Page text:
Music Reviews by the Rock Doctor – Friday Nov 20-2020

Whitesnake (Rhino) ****

David Coverdale is a crafty bugger.  Love Songs is the second record in a trilogy highlighting the band’s career.  Like The Rock Album released back in June this is, as Coverdale says, a batch of “revisited, remixed and re-mastered” songs from the band’s back catalog.  He says some songs “have been musically embellished where my co-producer Michael McIntyre, my new mixer Christopher Collier and I felt it appropriate or necessary to bring out the best in these songs”, and therein lay the craftiness.  You’ve heard many of these songs before… but not quite like this.

Like the Rock Album, spinning this was a journey of discovery for me, being familiar with maybe half of the material.  Though I have many of their studio discs and a couple of live sets, my knowledge of their music past the hits is superficial.  Why would any fan want Love Songs if most of the tunes are already in their collection?  A number of the songs have been ‘musically embellished’ (see above) so they sound different, more present than the originally sourced numbers.  We have a pile of songs from various albums that have been remixed to sound as if they belong on the same record, which is cool.  You’d be hard pressed to find a band who, in listening to their older material, doesn’t want to change something.  Well, David has done it.  PLUS- Love Songs also includes 3 previously unreleased numbers recorded for David’s Y2K solo record Into The Light; With All Of My Heart, Yours For The Asking and Let’s Talk It Over.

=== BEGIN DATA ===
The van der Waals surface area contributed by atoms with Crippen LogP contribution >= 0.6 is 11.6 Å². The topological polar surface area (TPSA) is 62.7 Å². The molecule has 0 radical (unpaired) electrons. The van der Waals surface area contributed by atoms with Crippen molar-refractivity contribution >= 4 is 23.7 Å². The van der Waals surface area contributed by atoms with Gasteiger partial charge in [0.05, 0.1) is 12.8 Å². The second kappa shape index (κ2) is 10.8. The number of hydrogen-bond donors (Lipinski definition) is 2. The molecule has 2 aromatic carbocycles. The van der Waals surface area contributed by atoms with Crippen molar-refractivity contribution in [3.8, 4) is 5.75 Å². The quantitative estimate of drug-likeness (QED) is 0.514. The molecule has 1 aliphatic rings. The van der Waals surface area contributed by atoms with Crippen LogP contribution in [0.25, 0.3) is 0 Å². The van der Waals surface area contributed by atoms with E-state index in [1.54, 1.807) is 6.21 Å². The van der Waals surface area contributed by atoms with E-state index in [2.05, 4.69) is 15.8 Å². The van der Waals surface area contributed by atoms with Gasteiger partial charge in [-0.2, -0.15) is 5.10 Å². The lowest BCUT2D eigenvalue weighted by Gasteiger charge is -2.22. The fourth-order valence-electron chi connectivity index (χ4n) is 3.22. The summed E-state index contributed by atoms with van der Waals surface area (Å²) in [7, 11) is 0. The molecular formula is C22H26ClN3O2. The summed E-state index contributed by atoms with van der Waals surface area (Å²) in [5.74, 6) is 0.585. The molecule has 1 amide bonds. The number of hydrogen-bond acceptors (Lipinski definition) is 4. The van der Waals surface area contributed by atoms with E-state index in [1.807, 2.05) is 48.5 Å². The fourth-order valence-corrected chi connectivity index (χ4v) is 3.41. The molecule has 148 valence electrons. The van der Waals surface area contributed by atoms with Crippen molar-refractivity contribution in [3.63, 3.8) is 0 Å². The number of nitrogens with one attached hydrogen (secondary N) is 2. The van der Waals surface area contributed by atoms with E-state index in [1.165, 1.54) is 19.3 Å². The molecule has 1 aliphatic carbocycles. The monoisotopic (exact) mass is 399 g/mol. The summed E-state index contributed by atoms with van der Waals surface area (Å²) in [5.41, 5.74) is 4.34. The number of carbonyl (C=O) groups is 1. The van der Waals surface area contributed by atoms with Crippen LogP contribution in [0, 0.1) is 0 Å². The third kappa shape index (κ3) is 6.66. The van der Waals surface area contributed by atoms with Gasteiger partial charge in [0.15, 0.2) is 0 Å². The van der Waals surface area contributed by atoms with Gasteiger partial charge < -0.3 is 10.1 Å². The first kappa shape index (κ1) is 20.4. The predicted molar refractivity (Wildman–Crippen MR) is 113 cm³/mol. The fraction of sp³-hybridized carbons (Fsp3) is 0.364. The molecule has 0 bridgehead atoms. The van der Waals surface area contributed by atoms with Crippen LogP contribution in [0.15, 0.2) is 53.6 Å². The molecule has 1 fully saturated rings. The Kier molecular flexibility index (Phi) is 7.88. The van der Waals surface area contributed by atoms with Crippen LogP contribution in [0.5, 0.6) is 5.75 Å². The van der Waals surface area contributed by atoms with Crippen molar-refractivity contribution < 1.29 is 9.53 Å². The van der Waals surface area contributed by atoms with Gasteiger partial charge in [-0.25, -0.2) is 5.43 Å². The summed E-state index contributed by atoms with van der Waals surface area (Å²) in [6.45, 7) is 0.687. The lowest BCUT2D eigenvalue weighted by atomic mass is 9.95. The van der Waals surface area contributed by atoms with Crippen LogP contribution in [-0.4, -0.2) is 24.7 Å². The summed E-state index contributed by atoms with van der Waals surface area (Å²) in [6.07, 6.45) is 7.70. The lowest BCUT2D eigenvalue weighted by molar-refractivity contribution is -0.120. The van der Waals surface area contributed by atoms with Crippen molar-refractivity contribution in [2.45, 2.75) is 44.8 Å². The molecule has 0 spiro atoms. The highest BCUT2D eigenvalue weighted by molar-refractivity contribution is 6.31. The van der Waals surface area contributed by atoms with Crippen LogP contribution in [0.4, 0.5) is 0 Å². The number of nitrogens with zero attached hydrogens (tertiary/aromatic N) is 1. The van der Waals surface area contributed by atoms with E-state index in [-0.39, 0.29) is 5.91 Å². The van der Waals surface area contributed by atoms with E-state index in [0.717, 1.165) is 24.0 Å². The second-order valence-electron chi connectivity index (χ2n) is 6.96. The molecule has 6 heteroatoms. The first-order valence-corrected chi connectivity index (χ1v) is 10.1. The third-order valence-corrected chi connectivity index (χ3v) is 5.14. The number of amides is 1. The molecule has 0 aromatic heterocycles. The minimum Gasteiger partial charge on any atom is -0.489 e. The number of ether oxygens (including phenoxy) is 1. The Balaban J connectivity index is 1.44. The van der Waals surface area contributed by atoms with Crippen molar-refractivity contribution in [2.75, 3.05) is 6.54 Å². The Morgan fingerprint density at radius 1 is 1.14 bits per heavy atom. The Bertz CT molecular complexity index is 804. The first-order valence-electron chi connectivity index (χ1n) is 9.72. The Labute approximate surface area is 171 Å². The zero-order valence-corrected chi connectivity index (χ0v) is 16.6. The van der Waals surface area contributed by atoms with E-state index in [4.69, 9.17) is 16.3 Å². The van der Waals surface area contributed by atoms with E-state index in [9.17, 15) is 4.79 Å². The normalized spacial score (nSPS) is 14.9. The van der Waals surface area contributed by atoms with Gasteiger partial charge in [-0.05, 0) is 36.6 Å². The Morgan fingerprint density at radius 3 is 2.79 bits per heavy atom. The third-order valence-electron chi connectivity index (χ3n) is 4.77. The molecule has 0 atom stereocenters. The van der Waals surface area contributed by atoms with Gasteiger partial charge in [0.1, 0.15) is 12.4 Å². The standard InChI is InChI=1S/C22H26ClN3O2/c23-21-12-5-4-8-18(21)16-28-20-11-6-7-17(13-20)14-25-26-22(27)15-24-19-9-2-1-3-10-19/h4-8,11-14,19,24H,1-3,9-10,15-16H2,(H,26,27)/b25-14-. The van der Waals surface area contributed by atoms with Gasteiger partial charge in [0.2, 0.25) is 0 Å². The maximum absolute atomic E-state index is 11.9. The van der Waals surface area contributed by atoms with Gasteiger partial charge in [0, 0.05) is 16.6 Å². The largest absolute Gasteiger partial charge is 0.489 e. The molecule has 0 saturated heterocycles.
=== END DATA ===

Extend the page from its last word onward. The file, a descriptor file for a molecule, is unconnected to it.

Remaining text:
Love Songs is a great sounding record but I find an album of love songs (ahem) fatiguing.  Yes there is up-tempo stuff here like Love Will Set You Free, but for my money The Rock Album is a superior set and way more fun to drive to.  Still, a tip of the hat to Coverdale and his people for a job well done.  This is a worthy companion to The Rock Album, and I can’t wait for The Blues Album expected sometime next year.  These sets are essential.

KEY CUTS:  The Deeper The Love, Too Many Tears, Summer Rain

MEET ME IN THE MIDDLE Erin Harpe featuring Jim Countryman (Vizztone) ****+

If you’re a fan of great acoustic finger picking, Erin Harpe’s new record will do right by you.  Meet Me In The Middle is her 7th self produced album, recorded in Erin’s home studio, engineered by her husband Jim Countryman.  Containing 4 new originals and 6 traditional blues classics, this disc is good fun.